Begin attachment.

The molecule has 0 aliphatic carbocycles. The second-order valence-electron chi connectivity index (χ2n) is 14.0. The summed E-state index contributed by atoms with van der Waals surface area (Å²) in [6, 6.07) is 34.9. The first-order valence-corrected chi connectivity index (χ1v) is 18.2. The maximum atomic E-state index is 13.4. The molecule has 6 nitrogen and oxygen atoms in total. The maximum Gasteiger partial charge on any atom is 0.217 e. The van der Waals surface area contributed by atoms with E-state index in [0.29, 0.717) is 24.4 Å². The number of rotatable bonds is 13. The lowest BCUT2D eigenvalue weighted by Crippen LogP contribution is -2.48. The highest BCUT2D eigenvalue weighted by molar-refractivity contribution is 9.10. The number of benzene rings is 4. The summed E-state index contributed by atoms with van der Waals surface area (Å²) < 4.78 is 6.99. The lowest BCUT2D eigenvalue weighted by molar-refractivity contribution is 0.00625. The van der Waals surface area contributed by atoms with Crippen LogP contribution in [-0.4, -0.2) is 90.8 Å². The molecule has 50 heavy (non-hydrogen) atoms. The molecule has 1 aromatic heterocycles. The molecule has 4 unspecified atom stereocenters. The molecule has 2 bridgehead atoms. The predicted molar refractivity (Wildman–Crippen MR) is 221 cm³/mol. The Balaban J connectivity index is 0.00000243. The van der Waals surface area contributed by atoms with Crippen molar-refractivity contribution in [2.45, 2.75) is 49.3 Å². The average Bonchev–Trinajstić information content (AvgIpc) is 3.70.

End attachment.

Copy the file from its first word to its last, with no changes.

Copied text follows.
The molecule has 0 aliphatic carbocycles. The second-order valence-electron chi connectivity index (χ2n) is 14.0. The summed E-state index contributed by atoms with van der Waals surface area (Å²) in [6, 6.07) is 34.9. The first-order valence-corrected chi connectivity index (χ1v) is 18.2. The maximum atomic E-state index is 13.4. The molecule has 6 nitrogen and oxygen atoms in total. The maximum Gasteiger partial charge on any atom is 0.217 e. The van der Waals surface area contributed by atoms with E-state index in [0.29, 0.717) is 24.4 Å². The number of rotatable bonds is 13. The lowest BCUT2D eigenvalue weighted by Crippen LogP contribution is -2.48. The highest BCUT2D eigenvalue weighted by molar-refractivity contribution is 9.10. The number of benzene rings is 4. The summed E-state index contributed by atoms with van der Waals surface area (Å²) < 4.78 is 6.99. The lowest BCUT2D eigenvalue weighted by molar-refractivity contribution is 0.00625. The van der Waals surface area contributed by atoms with Crippen LogP contribution in [-0.4, -0.2) is 90.8 Å². The molecule has 50 heavy (non-hydrogen) atoms. The molecule has 1 aromatic heterocycles. The molecule has 4 unspecified atom stereocenters. The molecule has 2 bridgehead atoms. The predicted molar refractivity (Wildman–Crippen MR) is 221 cm³/mol. The Balaban J connectivity index is 0.00000243. The van der Waals surface area contributed by atoms with Crippen molar-refractivity contribution in [2.45, 2.75) is 49.3 Å². The average Bonchev–Trinajstić information content (AvgIpc) is 3.70.